I’ve just finished reading a post at Vinternal.com about the absence of memory overcommit from Hyper-V 2.0. Microsoft says it’s only good for certain scenario’s (which are rare) and therefore Microsoft doesn’t feel the need for it. I say, and many others, it’s the way around!
My opinion about this issue, is first as a customer I want to have the choice to use it or not to use it. Hyper-V imposes de facto its views to you and myself, as customers. Basically you don’t need that feature, we know at Microsoft what is good for you!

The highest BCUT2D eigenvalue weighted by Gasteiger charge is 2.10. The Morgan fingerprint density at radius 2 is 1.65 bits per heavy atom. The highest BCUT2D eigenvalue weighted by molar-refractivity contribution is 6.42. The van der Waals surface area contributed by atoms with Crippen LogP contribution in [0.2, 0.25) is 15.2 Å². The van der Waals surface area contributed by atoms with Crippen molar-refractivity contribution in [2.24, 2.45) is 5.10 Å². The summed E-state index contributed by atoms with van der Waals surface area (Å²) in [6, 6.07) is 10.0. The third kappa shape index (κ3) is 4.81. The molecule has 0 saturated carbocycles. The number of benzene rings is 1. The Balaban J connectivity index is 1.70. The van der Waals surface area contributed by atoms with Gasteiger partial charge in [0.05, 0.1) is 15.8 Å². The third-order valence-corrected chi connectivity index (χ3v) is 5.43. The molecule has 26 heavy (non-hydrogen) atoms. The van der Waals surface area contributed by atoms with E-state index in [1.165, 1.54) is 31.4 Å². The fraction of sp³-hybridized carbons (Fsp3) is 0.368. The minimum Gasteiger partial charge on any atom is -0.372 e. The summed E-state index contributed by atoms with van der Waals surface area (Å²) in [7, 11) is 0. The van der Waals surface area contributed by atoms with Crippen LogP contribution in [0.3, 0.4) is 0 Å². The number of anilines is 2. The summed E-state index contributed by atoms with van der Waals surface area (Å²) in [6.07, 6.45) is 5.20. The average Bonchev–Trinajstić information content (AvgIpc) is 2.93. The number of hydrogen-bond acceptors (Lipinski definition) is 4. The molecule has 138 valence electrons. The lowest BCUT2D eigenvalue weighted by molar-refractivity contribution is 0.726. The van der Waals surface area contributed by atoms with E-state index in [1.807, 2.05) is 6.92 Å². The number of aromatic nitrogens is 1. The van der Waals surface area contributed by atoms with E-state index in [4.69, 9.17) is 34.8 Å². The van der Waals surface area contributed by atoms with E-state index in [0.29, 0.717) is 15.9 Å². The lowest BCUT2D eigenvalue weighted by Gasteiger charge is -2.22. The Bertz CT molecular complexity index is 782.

Next, and maybe the most important, virtualization is all about a better utilization of all resources, memory included, and therefore memory overcommit is a must have period!
Look ahead and as Stu mentioned it:
Without the ability to overcommit memory, you could have a cluster of 10 servers all sitting there powered on, each one only using 10% CPU for the 12 hours (or more) per day of non-peak activity during the week. But you won’t be able to consolidate all those VM’s onto 2 or 3 hosts and power the rest off like you can if you have DPM enabled, because with Hyper-V you’ll still need the 10 hosts worth of RAM you’ve provisioned to those VM’s…
My bet Microsoft will finally come up with a similar feature soon or later 🙂